OPINION: The New Plymouth District Council were a bit upset that I had overestimated the cost of their new parking system.
While it may not have been the $3 million that I had figured, based on 9000 discs, it is still massive at more than $500,000 for around 1500 parking spaces.
The most disappointing aspect of this new parking venture though, is how often the council refer to "parking enforcement".
While parking legally can cost $2 an hour - for now - each space is now capable of reaping far greater benefits by way of fines.
Parking enforcement officers will now be able to swoop on those who transgress with much greater speed and efficiency. I know the easy answer is not to transgress, but who hasn't got caught up and arrived back a few minutes late, to find that they were lucky enough to beat the meter maid, not any more.
I also wonder how long before any of the roads with these discs on will require resealing, along with the added cost of removal and replacement of the discs. If the usual timing is there, it will be very soon, because its amazing how often after streets are resealed, that someone else digs them up again.
While on the subject of parking enforcement, I see that our local clamper, Mr Clout, has been getting the odd clout in letters and articles. Once again, the key is not to transgress. But the level of fines in this case is ridiculous, because it's bad enough to find your car clamped and worse to than find that the guy wants $120 to remove it.
Is it any wonder that people will attempt to remove them, even going as far as replacing wheels, or get involved in verbal or physical harangues with the clamper?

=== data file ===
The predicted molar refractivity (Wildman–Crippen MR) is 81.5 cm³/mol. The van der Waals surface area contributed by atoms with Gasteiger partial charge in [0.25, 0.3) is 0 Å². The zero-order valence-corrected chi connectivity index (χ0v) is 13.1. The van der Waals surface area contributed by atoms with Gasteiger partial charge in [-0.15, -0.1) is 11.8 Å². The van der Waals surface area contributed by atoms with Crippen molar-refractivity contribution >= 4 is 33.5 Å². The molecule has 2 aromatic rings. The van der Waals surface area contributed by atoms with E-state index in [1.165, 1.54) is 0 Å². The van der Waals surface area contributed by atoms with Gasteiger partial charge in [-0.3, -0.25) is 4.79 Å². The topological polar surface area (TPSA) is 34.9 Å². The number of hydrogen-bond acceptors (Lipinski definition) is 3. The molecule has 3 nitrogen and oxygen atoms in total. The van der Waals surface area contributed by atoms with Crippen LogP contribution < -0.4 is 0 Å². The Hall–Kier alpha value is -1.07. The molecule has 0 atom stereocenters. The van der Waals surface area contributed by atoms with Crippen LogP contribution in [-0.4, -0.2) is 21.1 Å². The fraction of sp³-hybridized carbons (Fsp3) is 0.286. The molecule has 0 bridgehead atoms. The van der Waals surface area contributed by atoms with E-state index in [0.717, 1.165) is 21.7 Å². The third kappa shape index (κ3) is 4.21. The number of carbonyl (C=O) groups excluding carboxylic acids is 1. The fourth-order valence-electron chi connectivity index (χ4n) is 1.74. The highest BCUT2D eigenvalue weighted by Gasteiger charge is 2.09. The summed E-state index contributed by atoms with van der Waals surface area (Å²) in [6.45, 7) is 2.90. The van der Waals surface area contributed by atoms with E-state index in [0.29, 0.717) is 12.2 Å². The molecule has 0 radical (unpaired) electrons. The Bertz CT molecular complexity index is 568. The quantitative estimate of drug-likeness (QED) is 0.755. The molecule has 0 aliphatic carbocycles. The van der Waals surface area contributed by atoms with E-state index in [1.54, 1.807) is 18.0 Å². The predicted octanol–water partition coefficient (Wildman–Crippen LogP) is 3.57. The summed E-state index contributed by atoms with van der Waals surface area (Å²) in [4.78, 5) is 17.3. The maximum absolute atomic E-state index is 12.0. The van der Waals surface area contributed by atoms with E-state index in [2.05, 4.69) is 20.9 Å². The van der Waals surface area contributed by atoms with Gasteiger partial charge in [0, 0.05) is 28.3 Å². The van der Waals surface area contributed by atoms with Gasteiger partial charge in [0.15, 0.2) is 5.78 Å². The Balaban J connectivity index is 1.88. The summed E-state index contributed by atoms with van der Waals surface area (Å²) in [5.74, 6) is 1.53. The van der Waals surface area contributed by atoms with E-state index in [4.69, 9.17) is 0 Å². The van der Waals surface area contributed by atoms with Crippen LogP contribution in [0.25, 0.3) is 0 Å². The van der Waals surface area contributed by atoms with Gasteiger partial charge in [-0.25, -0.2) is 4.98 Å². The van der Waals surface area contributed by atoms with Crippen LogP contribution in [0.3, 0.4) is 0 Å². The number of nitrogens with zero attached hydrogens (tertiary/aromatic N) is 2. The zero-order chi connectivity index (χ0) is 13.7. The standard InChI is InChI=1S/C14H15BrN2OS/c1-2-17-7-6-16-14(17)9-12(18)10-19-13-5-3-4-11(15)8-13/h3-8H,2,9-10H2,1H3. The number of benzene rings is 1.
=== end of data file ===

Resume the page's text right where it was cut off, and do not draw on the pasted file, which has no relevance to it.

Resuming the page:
My other favourite bugbear has been receiving a lot of attention in letters this week, especially with connection to entry charges to Govett-Brewster Art Gallery.
I ran into one of the gallery curators, Meredith Robertshawe, in the Snug Lounge the other night, and while we always have a great discussion, I don't think either of us have changed our stance.
Last week I made mention of the rate troubles in the Kaipara District, and I see those problems have got worse, with the revelation that behind closed door decisions may have led to unlawful rates changes.
I was also amazed to find that their debt burden is worse than that of Greece. It is high time that council's cut back on the amount of behind closed doors stuff, and practised a bit more transparency.
Meanwhile, the changeable spring weather continues to make planning for outdoor events difficult. November heralds the start of the wedding season, and as a celebrant, it means outdoor ceremonies, and the hope for fine weather. Saturday was a prime example.
Golf got called off early due to rain, and as I watched darts on television, I also watched our patio and garden gather water, thinking that the afternoon wedding I had at beautiful Ngamamaku Gardens outside Oakura, would be moved indoors.
Fortunately by mid-afternoon the rain stopped and Nerissa and Dean's wedding was able to proceed as planned. It was another first as a celebrant on Sunday, where I presided over a surprise wedding. Shaun proposed to Karen on Friday, having already got the licence and rings. The guests, who thought they were coming to Karen's birthday party, were told just before I arrived, that they were now guests at their wedding.
The ceremony was also broadcast to Shaun's parents in England via "Facetime", another first, but more importantly, love was the winner on the day.
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